Unwanted behavior has a range of causes, including pain, lack of clear boundaries and boredom. If you've tried lots of other methods including distracting your pooch with the longest lasting dog chews, you might be feeling exhausted and frustrated and thinking of turning to more extreme methods like shock collars.
Shock collars consist of small electrical units which deliver electric currents of varying duration and intensity into the dog’s neck. They’re a type of aversive training, which is the opposite of positive reinforcement, and work on the principle that the dog is ‘punished’ for unwanted behavior rather than rewarded for good behavior. They can either be activated manually via remote control or used as part of a pet containment system. In the latter, the collar deploys when the dog tries to leave a marked area.
According to the Humane Society of the United States, shock collars can actually help create fear, anxiety and aggression. While they may work in discouraging unwanted behavior, they don’t teach the dog how you would like them to behave instead.
Professional dog trainer and certified behavior consultant Kate LaSala does not believe shock collars are a good training tool. In her Instagram account rescuedbytraining she sets out five myths about shock collars and why we shouldn’t believe them.
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Have a read below and see if you recognize any myths you've been told before about shock collars and if Lasala deems them as true or false...
- Myth: shock collars don't hurt. As LaSala points out, they must hurt to a certain extent or they wouldn’t be a deterrent at all.
- Myth: it’s just like a TENS unit. According to LaSala, it’s not the same thing at all – TENS machines are never used on sensitive areas such as the neck, and they’re always used voluntarily while your dog can’t consent.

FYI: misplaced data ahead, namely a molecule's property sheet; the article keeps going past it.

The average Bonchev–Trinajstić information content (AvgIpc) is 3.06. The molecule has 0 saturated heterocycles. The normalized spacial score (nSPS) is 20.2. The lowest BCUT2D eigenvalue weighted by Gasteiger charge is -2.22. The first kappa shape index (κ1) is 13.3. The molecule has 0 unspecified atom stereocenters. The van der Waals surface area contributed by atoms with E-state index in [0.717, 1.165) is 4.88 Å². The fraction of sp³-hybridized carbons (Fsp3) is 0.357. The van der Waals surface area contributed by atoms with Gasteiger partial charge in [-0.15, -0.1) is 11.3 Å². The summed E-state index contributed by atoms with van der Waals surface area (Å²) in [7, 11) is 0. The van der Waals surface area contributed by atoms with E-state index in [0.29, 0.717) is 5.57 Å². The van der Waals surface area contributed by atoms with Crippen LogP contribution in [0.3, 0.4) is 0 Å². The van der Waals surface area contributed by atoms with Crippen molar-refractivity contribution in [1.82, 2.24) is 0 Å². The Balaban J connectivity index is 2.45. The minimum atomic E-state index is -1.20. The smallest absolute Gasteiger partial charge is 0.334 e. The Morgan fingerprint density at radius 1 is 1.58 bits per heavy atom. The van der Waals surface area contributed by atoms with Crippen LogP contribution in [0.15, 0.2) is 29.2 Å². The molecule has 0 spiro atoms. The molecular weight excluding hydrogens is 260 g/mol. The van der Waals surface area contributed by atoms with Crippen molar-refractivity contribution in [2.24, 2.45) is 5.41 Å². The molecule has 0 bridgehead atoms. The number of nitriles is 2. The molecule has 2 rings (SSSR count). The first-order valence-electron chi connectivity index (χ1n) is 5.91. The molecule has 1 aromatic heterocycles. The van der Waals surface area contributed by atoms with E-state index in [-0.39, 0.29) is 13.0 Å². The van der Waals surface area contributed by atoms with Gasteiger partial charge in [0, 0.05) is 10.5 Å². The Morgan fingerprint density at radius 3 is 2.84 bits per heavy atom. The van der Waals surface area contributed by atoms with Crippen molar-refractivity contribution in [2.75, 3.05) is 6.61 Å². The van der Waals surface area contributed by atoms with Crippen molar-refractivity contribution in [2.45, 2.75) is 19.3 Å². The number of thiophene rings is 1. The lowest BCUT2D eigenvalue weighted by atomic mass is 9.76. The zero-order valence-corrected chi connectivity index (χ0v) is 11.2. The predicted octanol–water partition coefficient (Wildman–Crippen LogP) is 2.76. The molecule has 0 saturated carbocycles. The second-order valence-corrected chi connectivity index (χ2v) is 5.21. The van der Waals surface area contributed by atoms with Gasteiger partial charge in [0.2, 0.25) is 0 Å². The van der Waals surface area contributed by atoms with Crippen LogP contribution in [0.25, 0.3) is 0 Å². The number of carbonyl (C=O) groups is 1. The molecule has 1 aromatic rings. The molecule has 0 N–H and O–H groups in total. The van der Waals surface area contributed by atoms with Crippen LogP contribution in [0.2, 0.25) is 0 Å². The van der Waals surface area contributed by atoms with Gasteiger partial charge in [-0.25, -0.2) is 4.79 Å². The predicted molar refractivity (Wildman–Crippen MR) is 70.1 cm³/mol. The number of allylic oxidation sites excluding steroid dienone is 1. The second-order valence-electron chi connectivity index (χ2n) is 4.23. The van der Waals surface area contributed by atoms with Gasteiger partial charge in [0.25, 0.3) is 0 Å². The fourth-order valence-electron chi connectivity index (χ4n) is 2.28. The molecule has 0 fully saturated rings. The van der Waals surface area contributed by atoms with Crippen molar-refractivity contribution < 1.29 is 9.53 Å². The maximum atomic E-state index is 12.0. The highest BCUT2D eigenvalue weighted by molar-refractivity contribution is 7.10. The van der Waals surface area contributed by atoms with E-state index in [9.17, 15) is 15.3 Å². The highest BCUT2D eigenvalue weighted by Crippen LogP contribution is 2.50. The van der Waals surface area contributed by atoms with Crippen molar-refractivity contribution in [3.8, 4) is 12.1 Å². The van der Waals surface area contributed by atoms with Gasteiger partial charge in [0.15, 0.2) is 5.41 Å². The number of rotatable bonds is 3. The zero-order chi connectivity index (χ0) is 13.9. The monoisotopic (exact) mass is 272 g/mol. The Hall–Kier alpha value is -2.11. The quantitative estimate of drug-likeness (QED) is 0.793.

- Myth: it’s just like a pager. To people who say that a shock collar is just a form of communication, LaSala retorts that in that case you should just be using your voice.
- Myth: just using the vibrate setting works. Your dog won’t know what the vibration means unless he’s also learnt to associate it with pain, even if it’s only once.
- Myth: they work for other dogs. LaSala says that dogs trained with this method often appear calm because they’re afraid, and points out that the absence of normal dog behavior is not healthy.
Many experts agree that positive reinforcement is a more efficient and humane method of training, and does not have the negative side effects of aversive training. If you’re struggling with unwanted behaviors, reach out to a certified dog trainer in your area for some expert advice.
If you're interested in more advice about coping with problem pooches, check out our guide on how to deal with with a badly-behaved dog.
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Sara is a freelance journalist and copywriter of many years’ experience with a lifelong love of animals. She’s written for a range of magazines and websites on subjects varying from pet care to travel. A horse rider since the age of five, she’s currently a full time pet slave to horse Blue and gorgeous, goofy English Springer Spaniel Olly. Adorable Olly has a huge sense of adventure and no sense of direction, keeping Sara on her toes.